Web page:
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Captain America

NEWS
May 28, 2011 | By REV. BRADLEY E. LACEY
I WENT TO SEE "Thor" with friends at the movies. It is a must-see for any self-respecting comic-book fan from the Lee-Kirby era of Marvel Comics. We were a privileged lot, no doubt about it. My friend John and I would never have dreamed that the super-hero comics that we voraciously read in our youth would ever have received such fabulous treatment. It was beyond the pale. But here we are. And there you have them - Spider-Man, X-Men, Fantastic Four, Iron Man, Thor and (soon!) Captain America.
SPORTS
July 5, 2007 | By PAUL HAGEN, hagenp@phillynews.com
HOUSTON - Philadelphia is a city that infamously threw snowballs at Santa Claus and venerates Ben Franklin. That never really warmed to Hall of Famer Mike Schmidt while embracing the fictional Rocky as a symbol of its gritty spirit. But what will the city of cheesesteaks and scrapple make of Captain America? Captain America is the gee-whiz, red-white-and-blue comic-book hero who stands for all that's good and right. It's also what people who have been around Joe Savery call the 21-year-old lefthanded pitcher who was the Phillies' No. 1 draft choice out of Rice University.
ENTERTAINMENT
June 20, 2006 | HOWARD GENSLER gensleh@phillynews.com Columnist Dan Gross, Daily News wire services and Jerome Maida contributed to this report. No extortion was used to obtain any items in today's Tattle
IN ONE OF those no-longer-rare cases of a piece of the story reporting the story, tmz.com says that Bruce Willis has filed suit against L.A. paparazzo Anthony Goodrich for telling tmz.com that Willis had smashed his camera in his face outside a West Hollywood restaurant. Goodrich said the camera-meets-face confrontation caused a cut nose and a chipped tooth. Willis claims that to be a lie. The suit, filed by Willis' attorney, Marty Singer, alleges that Goodrich and other "stalker-paparazzi" flashed high-powered strobes at Willis and that he "put his hand up in front of his face to shield his eyes from the blinding flash.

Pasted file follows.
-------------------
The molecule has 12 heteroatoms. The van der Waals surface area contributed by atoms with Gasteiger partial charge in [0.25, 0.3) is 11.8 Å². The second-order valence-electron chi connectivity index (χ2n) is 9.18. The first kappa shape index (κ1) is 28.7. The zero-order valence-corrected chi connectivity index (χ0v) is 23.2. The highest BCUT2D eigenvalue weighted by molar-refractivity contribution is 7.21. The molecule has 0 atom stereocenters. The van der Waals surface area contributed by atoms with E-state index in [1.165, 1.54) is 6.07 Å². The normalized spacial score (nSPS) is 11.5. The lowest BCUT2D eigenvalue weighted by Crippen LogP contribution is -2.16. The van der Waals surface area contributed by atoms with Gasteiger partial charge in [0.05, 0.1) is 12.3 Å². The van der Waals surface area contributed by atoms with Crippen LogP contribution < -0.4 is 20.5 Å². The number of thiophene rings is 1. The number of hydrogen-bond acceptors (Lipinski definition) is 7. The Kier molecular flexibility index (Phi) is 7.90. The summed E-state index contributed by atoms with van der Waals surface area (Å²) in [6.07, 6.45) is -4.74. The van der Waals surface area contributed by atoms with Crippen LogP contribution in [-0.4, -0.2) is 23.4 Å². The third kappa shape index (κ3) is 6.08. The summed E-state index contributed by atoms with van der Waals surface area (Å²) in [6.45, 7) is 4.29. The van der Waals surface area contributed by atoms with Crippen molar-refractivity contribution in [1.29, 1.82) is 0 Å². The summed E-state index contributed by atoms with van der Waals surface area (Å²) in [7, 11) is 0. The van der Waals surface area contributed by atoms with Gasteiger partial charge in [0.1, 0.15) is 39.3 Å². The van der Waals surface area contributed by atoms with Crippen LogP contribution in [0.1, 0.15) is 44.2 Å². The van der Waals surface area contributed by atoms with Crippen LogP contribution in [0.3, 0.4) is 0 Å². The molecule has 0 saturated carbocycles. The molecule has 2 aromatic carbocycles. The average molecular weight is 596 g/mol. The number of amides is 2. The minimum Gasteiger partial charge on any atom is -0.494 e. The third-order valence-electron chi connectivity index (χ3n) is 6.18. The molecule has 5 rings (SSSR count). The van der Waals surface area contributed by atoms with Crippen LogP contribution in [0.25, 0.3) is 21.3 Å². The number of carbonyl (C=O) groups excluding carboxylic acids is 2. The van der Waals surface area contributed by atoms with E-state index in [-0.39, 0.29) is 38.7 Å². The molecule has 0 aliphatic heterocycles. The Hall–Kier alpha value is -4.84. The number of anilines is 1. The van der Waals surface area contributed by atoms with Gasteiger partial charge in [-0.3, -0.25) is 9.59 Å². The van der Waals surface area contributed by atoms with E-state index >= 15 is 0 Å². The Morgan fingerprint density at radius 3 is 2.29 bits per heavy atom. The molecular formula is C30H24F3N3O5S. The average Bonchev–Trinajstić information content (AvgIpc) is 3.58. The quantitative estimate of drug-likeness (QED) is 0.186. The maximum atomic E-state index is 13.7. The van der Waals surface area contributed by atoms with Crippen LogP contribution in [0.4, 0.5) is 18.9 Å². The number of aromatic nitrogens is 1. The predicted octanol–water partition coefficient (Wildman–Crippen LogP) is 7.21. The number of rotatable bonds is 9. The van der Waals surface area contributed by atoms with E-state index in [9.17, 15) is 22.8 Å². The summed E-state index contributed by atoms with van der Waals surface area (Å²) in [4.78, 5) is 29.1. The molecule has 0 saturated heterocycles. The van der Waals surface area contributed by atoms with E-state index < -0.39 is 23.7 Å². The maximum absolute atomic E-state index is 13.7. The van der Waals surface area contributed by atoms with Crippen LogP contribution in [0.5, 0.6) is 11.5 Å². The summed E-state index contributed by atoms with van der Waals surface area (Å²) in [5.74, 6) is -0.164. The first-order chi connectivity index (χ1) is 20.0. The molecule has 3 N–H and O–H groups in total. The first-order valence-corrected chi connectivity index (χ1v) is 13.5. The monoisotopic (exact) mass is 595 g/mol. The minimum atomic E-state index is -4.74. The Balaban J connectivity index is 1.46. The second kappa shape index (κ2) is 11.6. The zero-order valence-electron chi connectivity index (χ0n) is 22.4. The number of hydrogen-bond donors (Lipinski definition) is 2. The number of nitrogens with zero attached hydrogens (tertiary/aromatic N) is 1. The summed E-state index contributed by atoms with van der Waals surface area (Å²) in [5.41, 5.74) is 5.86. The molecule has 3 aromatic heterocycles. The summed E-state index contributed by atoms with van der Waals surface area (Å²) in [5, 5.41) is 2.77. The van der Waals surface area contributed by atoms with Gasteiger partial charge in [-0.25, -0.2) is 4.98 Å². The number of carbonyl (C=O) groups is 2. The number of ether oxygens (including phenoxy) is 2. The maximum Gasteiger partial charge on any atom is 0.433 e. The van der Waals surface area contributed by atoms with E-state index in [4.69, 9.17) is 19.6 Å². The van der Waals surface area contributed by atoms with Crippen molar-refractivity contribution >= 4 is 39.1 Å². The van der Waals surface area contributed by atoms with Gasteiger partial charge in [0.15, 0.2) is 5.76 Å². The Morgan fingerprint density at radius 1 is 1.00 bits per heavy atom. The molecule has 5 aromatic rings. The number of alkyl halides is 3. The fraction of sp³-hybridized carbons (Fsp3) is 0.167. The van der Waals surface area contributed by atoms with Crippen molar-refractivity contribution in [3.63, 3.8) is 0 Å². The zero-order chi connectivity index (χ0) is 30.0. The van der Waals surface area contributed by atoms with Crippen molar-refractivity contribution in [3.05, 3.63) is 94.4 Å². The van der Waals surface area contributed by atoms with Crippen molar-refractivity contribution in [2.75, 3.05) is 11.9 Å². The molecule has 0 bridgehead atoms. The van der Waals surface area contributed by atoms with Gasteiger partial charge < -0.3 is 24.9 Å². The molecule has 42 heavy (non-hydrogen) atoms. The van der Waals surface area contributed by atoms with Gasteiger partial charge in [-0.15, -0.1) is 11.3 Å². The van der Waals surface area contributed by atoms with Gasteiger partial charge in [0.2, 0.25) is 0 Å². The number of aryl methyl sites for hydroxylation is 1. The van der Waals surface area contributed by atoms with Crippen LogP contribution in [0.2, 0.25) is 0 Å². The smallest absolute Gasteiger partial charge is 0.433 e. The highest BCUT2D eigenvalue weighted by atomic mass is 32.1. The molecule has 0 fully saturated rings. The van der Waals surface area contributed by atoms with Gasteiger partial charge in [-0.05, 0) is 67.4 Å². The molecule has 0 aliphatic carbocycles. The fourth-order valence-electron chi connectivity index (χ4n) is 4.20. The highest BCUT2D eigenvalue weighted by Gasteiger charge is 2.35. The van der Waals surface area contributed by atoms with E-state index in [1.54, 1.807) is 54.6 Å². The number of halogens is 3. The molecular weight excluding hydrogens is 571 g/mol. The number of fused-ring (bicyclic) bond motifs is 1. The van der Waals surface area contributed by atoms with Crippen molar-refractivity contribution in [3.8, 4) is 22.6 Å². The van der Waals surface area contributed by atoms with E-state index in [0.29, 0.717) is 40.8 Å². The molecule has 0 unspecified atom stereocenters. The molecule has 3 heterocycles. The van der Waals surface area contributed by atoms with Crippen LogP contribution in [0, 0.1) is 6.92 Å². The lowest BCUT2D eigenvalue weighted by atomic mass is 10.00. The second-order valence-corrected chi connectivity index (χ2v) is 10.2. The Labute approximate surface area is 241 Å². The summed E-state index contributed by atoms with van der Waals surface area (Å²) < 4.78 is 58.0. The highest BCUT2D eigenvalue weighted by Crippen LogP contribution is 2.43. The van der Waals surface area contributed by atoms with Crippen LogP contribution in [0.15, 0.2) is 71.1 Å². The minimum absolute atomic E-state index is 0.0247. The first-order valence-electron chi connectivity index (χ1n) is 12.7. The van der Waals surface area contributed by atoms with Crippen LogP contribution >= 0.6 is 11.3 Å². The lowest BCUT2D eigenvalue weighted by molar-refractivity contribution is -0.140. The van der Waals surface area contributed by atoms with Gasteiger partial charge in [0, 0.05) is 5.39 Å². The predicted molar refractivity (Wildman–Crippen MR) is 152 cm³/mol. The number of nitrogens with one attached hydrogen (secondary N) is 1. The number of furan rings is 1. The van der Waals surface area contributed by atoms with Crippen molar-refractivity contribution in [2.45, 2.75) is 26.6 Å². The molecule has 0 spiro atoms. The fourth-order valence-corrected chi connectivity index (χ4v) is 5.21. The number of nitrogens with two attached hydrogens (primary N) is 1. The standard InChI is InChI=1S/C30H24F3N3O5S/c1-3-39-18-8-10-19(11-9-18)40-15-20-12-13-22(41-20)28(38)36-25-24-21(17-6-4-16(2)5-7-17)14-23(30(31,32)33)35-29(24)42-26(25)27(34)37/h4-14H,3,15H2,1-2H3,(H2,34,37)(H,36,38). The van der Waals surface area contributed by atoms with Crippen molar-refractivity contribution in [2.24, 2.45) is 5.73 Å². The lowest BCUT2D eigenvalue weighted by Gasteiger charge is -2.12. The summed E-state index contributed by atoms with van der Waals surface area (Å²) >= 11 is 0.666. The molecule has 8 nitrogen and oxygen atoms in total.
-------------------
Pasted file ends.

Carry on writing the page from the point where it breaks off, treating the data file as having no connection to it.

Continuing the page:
SPORTS
June 24, 2006 | Inquirer wire services
Bruce Arena sounded more like a man ready to say goodbye than a coach eager to sign on for another World Cup. He was noncommittal after the Americans were knocked out in the 2002 quarterfinals, too, though he said then he was open to staying on and eventually agreed to a new four-year contract. Yesterday he spoke in the past tense and showed little eagerness to stay. "Four years ago I was completely burnt out after that whole thing. I was a zombie for about two weeks," he said.
ENTERTAINMENT
May 2, 2003 | By LAURA RANDALL For the Daily News
Unlike other directors of movies based on comic books, Bryan Singer has never been a big fan of the genre. As a kid, he preferred Captain Kirk to Captain America. Yet the boyish director from Princeton Township, N.J., helped turn superheroes into a serious business for Hollywood three years ago, when his "X-Men" surprised everyone and earned huge box-office bucks, grossing $54 million on its opening weekend. Singer likes to think it's because he focused on the human side of the "X-Men" stories.
ENTERTAINMENT